A quaint town overtaken by a new order. Antique dealers selling off the living room. Relationships that fizzle. Ensconced biddies with their Eau du Auld fighting the newest mayor, Ms. Service Industry. Who will win? And will Lisa, the young woman jogger with the Band-aid and the pink bandana ever return? In this novel a quest for earplugs tries its best to defy old age, young love, and the burden of change.
ISBN: 978-1-60489-104-1 Trade paper $16.95 Sale $8.50
ISBN: 978-1-60489-103-4 Library binding $28 Sale $14.00
Bram Riddlebarger is a writer and musician from Southeastern Ohio. He has stapled together a number of collections of poetry and short stories for his family and friends, often around the time of gift-giving. In 2008, he published a poetry chapbook, Chez Filthy, in 2009 He holds a BA in Creative Writing from Ohio University. Earplugs is his first novel.
(JKPublishing). He has been published in 17 1/2 Magazine, the Wittenberg Review of Literature and Arts, the Aquabear Reader, RocknRoll Purgatory zine, and the Logan Daily News.
from the Book:
I lived in a small town, so went to buy earplugs. First to the north side and our dying strip mall, littered with the refuse of ancient names and outdated lives. Hmmm, Sporting Goods and Hardware, aisles ten and eleven.
“The trees are fruitless and out of season,” said the clerk. “But I could sell you some wonderful apples.”
“No thanks, I really just wanted earplugs.”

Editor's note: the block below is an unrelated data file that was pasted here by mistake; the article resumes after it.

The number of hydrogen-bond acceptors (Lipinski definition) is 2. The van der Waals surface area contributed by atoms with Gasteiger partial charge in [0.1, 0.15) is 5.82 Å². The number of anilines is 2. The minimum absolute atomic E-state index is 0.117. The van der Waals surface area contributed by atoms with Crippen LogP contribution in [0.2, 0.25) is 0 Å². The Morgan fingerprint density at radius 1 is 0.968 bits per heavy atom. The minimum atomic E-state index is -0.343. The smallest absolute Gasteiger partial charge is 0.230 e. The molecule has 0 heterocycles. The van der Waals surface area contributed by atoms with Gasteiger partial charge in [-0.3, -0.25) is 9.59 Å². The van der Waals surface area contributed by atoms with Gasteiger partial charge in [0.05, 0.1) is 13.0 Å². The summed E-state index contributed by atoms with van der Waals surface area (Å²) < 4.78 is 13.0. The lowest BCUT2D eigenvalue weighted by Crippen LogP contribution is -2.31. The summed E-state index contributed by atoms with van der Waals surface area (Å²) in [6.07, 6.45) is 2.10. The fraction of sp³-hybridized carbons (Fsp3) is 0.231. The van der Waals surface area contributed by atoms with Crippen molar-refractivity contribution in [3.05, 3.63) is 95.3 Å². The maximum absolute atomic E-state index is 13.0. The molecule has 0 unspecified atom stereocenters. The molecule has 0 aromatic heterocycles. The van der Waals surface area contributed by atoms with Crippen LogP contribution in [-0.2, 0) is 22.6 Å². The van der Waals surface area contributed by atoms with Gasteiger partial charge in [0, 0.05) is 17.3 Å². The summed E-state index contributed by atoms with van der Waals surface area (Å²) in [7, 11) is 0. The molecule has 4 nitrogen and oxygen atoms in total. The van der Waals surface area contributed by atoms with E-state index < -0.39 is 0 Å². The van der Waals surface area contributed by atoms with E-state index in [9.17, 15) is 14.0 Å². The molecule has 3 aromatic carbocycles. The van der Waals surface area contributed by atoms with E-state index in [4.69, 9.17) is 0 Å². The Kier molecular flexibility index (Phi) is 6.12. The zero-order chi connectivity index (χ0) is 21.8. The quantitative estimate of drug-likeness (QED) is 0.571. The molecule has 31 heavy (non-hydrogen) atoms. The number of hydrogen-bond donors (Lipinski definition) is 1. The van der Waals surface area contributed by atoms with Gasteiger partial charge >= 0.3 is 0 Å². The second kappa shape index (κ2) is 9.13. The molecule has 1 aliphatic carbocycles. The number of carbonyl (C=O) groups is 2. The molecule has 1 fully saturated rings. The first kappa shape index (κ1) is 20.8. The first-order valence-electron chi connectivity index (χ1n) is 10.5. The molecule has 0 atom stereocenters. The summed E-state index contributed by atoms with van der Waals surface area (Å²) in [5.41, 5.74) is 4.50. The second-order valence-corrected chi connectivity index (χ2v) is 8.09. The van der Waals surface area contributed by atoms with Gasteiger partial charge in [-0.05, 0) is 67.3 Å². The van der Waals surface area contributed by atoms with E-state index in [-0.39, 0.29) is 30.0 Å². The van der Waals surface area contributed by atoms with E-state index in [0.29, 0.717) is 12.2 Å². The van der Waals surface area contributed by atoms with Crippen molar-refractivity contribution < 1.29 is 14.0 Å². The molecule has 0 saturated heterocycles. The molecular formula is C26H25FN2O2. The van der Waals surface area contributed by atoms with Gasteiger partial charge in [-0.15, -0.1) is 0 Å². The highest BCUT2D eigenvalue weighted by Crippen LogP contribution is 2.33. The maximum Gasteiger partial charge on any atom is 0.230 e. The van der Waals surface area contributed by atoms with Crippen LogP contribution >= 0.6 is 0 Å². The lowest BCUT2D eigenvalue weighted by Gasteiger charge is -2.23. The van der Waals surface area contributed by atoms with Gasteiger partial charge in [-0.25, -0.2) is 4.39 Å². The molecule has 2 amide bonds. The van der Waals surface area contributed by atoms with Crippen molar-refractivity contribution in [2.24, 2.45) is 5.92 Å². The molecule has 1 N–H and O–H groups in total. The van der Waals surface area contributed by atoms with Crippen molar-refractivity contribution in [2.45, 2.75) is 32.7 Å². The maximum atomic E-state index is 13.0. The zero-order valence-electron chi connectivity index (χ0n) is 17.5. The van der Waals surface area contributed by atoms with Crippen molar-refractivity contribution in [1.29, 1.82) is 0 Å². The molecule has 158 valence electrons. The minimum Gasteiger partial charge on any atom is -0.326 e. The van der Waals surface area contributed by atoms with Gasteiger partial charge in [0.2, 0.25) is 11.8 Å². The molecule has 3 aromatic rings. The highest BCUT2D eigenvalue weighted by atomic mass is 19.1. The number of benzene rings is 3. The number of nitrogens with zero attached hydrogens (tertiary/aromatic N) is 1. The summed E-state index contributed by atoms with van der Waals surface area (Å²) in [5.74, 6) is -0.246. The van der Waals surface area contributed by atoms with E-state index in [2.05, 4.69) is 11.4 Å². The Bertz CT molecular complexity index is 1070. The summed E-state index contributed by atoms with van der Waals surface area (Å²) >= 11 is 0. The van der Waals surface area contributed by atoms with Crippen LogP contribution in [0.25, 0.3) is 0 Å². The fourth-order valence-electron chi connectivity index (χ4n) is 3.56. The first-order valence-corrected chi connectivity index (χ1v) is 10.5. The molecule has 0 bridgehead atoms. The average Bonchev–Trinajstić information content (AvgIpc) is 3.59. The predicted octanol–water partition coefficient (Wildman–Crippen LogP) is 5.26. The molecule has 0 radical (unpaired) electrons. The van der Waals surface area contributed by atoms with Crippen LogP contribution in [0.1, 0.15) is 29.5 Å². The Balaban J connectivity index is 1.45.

“Well, OK, but my apples are really delicious!”
I saw that this man knew his fruit, but what this town needed, I told him, were earplugs.
I walked to the Hardware Store. The smell of our Hardware Store was renowned in the state. A sign hung over the door that said:
and many did. Despite our forests and our caves, our hardware store on Main Street was a beacon of smell and a must-do for any
serious newcomer. I liked the hammer section the best, but many townspeople could often be seen lounging around the screwdriver aisle a little longer than necessary.
“Yeah, I need some earplugs.”
“Nope, but I’ll tell you what. Why don’t you go try the seed section? The smell of those carrot seeds is just dandy!”
I glanced over. Ten or twelve locals and several tourists were gathered around the seed section in an aromatic orgasm.
“Looks tempting,” I said. “But what I need are some earplugs.”
“Earplugs, huh? No, I never much cared for the smell of earplugs,” he sniffed.
I returned to the north side of town and into the Relics for All Purposes Store. One room full of shoes, guns, hardware, beach balls, and any number of such items except earplugs. The employees had not even heard of earplugs yet.
“In your ears, huh?”
She was amazed.
“Well, I’m not sure really. I just wanted some good earplugs,” I said.
I beat a quick retreat past throwing knives and hickory axe handles.
Perhaps earplugs were just some crazed children’s author’s idea of a good joke.
“My, what big earplugs you have!”
I uneasily peeked into the Chainsaw and Heavy Equipment Store just outside town, only to be exposed by the deafening roar of a chainsaw motor rigged up to the door.
“Oh, yeah . . . you here for the weed-whacker special?”
I silently drifted aloft, now a turkey vulture soaring on a small-town thermal on a very loud day. From this vantage, the smell and the volume of town became faint and almost bearable. Across the Meandering River, I could see past our town limits and out into our lovely rolling foothills.
The view was a postcard.
Lisa was not around.
Tourists marched hither and yon, traipsing like schoolchildren in search of candy over forest and dale; but I could see no farther. I could not see Far Away. But I was not a turkey vulture, and my feet were again in search of earplugs.
“I should find some earplugs,” I said.